One-step conditional value replacement in a column in Power Query

March 13, 2023
Denis Selimovic
Power Query / Mcomment 3Created with Sketch Beta.8 comments

This post is also available in: German

When you’re working a lot with Power Query, you will sooner or later have to replace values in a column, based on some conditions.

Unfortunately, there is no step for that in the Power Query editor. Usually you have to add a conditional column and then remove the old column and rename the newly created one and move it to the place of the original column if you want to keep the order. This works perfectly, but if you work a lot with Power Query, you really want to get rid of the additional steps and do the transformation in one step. In this article, I will explain to you, how you can do a conditional value replacement in one step in a column in Power Query.

Use a regular replacement as a placeholder

In our case, I want to transform the product name to a category column and replace every product that contains “bike” with the category “Bike”. All the products that don’t contain “Bike” should be declared as “Accessory”. This scenario you might remember from the article a few weeks ago where I wanted to check if a column contains a specific text in DAX.

To make my life easier, I create a normal “Replace Values” step in Power Query and just enter two dummy values:

Create a "Replace Values" step. This static step we will later make dynamic.
Create a “Replace Values” step. This static step we will later make dynamic.

This dummy step would replace the static text “FindValue” with the static text “ReplaceValue”:

Use a static dummy value that we will make dynamic later
Use a static dummy value that we will make dynamic later

This dialog will use the function Table.ReplaceValue. In the next step, we will make this dynamic.

Replace the static search text with a dynamic one

First, we will replace the static text we’re searching for with the dynamic value of the current row. For this, we have to add an “each” and the column name. The following recording shows how all the values are immediately changed to the “ReplaceValue”:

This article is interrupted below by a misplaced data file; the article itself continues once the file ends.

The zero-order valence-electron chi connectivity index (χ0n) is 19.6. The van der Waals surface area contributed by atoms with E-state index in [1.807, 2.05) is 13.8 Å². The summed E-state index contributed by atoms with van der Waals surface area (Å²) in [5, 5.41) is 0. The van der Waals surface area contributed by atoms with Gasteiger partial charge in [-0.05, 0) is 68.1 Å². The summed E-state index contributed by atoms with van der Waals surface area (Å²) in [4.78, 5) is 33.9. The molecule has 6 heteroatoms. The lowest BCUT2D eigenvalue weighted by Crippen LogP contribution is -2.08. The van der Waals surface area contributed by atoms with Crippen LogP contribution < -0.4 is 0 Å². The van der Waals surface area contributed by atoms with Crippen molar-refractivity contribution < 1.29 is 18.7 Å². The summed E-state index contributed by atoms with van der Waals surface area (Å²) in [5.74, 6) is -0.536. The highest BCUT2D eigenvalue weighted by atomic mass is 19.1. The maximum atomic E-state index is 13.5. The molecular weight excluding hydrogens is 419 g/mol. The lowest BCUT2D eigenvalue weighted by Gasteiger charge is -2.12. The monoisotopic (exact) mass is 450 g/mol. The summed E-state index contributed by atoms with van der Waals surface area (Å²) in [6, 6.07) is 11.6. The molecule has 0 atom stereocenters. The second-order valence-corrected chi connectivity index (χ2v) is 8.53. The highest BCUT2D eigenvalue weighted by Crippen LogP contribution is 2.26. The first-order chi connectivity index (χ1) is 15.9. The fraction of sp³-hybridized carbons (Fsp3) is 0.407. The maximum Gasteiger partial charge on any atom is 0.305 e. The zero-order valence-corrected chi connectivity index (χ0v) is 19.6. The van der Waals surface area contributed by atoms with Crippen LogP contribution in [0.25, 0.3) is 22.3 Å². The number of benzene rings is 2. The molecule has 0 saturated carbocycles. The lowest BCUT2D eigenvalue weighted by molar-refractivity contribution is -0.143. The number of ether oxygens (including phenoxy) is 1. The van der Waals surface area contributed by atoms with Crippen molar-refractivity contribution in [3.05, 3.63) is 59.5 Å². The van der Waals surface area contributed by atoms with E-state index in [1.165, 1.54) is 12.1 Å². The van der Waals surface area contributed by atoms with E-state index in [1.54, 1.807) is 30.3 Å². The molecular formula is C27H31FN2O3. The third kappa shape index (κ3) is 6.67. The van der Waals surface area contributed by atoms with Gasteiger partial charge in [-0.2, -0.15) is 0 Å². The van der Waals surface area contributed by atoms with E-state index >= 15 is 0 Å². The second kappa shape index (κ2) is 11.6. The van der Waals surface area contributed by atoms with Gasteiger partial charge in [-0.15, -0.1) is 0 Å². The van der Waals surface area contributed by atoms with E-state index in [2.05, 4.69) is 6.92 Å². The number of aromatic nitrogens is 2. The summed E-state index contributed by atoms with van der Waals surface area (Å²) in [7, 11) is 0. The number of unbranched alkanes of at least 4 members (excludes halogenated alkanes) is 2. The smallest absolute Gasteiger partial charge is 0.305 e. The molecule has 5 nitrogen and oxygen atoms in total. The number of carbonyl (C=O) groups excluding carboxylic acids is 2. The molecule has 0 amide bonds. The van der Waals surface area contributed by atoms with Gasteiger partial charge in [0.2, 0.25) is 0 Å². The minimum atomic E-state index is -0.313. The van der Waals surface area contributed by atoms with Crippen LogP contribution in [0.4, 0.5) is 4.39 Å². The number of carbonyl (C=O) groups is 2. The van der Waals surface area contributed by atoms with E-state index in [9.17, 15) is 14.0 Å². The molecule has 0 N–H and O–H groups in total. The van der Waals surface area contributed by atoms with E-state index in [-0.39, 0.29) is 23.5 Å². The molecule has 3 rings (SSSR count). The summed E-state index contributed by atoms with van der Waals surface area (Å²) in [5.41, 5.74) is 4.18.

Make the "SearchValue" dynamic in Power Query
Make the “SearchValue” dynamic in Power Query

Here is the formula of the last step:

= Table.ReplaceValue(#"Changed Type", each [Product Name],"ReplaceValue",Replacer.ReplaceText,{"Product Name"})

By the way, in case you don’t see the formula bar, you can show the formula bar under “View” and then activate the “Formula Bar”:

image 25

Replace the static replace text with the conditional formula

At the moment, we replaced the static “SearchValue” with the dynamic value of each row. Now we have to do the same for the “ReplaceValue” of the formula.

Here you can use every conditional comparison that you want. Either you know how to write M-queries in Power Query or you can use the graphical interface for conditional columns and then just copy the code. Here I used the graphical interface to create a new conditional column:

Add a conditional column to get the M-Code
Add a conditional column to get the M-Code

And then I used this formula for the “ReplaceValue” in our Replace-Approach. In my case I just typed the formula, but I could also have copied it from the last example. You can use a new column for every parameter, what makes it a little easier to understand the code:

Replace static "ReplaceValue" by a conditional function
Replace static “ReplaceValue” by a conditional function

Afterwards, the value was replaces by the category as we defined in our code.

The complete code of the last step is as follows:

= Table.ReplaceValue(#"Changed Type", 
each [Product Name],
each if Text.Contains( [Product Name], "bike") then "Bike" else "Accessory",
Replacer.ReplaceText,{"Product Name"})


You’ve seen how easy it can be to dynamically replace values in a column in one single step. The more often you do that, the easier it gets. And you only have one additional step in Power Query instead of three steps as we were used to.

I personally use that approach quite often and I hope it also makes your Power Query life a little bit easier and cleaner. If you have any comments or thoughts about that, just let me know in the comments.

Download Example File

You can download the File I used for this article on the following link: